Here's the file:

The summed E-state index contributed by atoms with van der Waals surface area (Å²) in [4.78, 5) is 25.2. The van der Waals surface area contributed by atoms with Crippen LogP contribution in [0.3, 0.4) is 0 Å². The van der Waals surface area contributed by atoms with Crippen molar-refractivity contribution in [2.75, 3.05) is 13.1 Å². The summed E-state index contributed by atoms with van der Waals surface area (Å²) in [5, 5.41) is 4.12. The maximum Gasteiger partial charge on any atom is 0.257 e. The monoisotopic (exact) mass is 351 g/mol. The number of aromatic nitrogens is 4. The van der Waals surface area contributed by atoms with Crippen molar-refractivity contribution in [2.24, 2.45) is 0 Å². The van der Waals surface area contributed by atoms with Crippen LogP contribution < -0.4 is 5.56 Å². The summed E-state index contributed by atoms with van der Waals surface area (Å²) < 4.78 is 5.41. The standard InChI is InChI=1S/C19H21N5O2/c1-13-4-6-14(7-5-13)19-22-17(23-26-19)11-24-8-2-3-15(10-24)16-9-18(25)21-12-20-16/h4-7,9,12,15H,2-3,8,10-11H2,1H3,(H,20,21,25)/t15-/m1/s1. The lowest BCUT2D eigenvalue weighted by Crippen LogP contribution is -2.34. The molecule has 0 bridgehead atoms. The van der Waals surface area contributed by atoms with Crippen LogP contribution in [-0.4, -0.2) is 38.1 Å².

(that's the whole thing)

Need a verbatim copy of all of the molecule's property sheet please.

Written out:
The summed E-state index contributed by atoms with van der Waals surface area (Å²) in [4.78, 5) is 25.2. The van der Waals surface area contributed by atoms with Crippen LogP contribution in [0.3, 0.4) is 0 Å². The van der Waals surface area contributed by atoms with Crippen molar-refractivity contribution in [2.75, 3.05) is 13.1 Å². The summed E-state index contributed by atoms with van der Waals surface area (Å²) in [5, 5.41) is 4.12. The maximum Gasteiger partial charge on any atom is 0.257 e. The monoisotopic (exact) mass is 351 g/mol. The number of aromatic nitrogens is 4. The van der Waals surface area contributed by atoms with Crippen molar-refractivity contribution in [2.24, 2.45) is 0 Å². The van der Waals surface area contributed by atoms with Crippen LogP contribution < -0.4 is 5.56 Å². The summed E-state index contributed by atoms with van der Waals surface area (Å²) < 4.78 is 5.41. The standard InChI is InChI=1S/C19H21N5O2/c1-13-4-6-14(7-5-13)19-22-17(23-26-19)11-24-8-2-3-15(10-24)16-9-18(25)21-12-20-16/h4-7,9,12,15H,2-3,8,10-11H2,1H3,(H,20,21,25)/t15-/m1/s1. The lowest BCUT2D eigenvalue weighted by Crippen LogP contribution is -2.34. The molecule has 0 bridgehead atoms. The van der Waals surface area contributed by atoms with Crippen LogP contribution in [-0.4, -0.2) is 38.1 Å².